Foods to Eat When Dehydrated

Foods to Eat When Dehydrated

Drinking water is an essential treatment for dehydration, it effectively replenishes bodily fluids and stops further depletion. But solid food can also act as valuable hydrating agents; in some cases solid foods may even be preferable to plain water because of their higher nutritional value. Food already provides roughly 20 percent of our fluid intake, and water-rich foods can contribute more to this daily allowance. In addition to reversing dehydration, water-rich foods can supply the body with mineral salts, amino acids and vitamins. By fortifying the body with nutrients, these foods can facilitate water retention and prevent relapses of dehydration.

Watermelon
Considering that it is 92 percent water, watermelon is an appropriately named fruit. It is rich in vitamin C, beta carotene and lycopene and contains only 8 percent sugar.Moreover, watermelon is perhaps the most effective fruit against dehydration because it is a natural source of rehydrating salts such as calcium, magnesium, potassium and sodium.

Cucumber
Cucumbers are so naturally packed with water, their consumption can produce hydration levels that exceed plain water intake. And just like watermelon, this mineral-rich gourd has ideal levels calcium, magnesium, potassium and sodium for combating dehydration.

Celery
The water content of celery is overwhelmingly high compared to other vegetables. While most vegetables are 90 percent water, celery is 96 percent, and just two or three stalks of celery can replenish the body's levels of calcium, magnesium, potassium and sodium. Celery is also a valuable source of nutrients that contribute to maintaining good health, including phosphorus, iron and zinc.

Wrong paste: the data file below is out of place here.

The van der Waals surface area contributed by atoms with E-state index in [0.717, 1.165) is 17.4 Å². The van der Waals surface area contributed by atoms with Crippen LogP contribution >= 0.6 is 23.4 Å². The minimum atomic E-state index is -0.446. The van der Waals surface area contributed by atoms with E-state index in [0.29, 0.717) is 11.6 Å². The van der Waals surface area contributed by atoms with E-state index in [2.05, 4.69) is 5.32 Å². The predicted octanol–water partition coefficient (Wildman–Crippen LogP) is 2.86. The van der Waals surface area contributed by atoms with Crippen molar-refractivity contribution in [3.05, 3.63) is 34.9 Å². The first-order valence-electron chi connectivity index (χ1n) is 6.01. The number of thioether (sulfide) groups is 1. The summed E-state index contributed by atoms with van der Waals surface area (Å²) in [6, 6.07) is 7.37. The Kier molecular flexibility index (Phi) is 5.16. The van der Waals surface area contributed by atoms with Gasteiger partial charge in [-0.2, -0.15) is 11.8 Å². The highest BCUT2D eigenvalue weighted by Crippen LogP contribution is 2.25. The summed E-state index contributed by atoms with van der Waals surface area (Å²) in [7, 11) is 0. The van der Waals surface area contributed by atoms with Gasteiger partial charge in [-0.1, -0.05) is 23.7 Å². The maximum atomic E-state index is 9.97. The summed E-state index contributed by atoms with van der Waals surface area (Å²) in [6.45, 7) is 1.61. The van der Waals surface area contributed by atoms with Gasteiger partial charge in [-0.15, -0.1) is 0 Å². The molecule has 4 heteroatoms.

Soups
Compared to other types of dishes, soups probably have the highest water content because of their liquid base. Generally speaking, clear soups such as bouillons and consommes are more hydrating than thicker soups such as bisques and chowders. Boullions and consommes are simple broths that are strained from a simmered mixture of water, meat, bones, vegetables, herbs or grains.

Ice Pops
Since ice pops are essentially frozen water mixed with natural and/or artificial flavorings, they offer a great way to get fluids. Often times, they are an appealing hydration option for children who are picky eaters. Conventional ice pops are sufficient hydration agents, but some are specially made from electrolyte solutions that replace the minerals and fluids lost from dehydration.

Gelatin Desserts
Gelatin is commonly dissolved in hot water with ingredients such as sweetener, flavoring and food coloring to prepare a dessert. Because gelatin desserts are primarily water, they are efficient in replacing bodily fluids. In addition to being a good source of hydration, gelatin deserts also contain collagen. Collagen is a natural protein that helps the body strengthen bones and skin.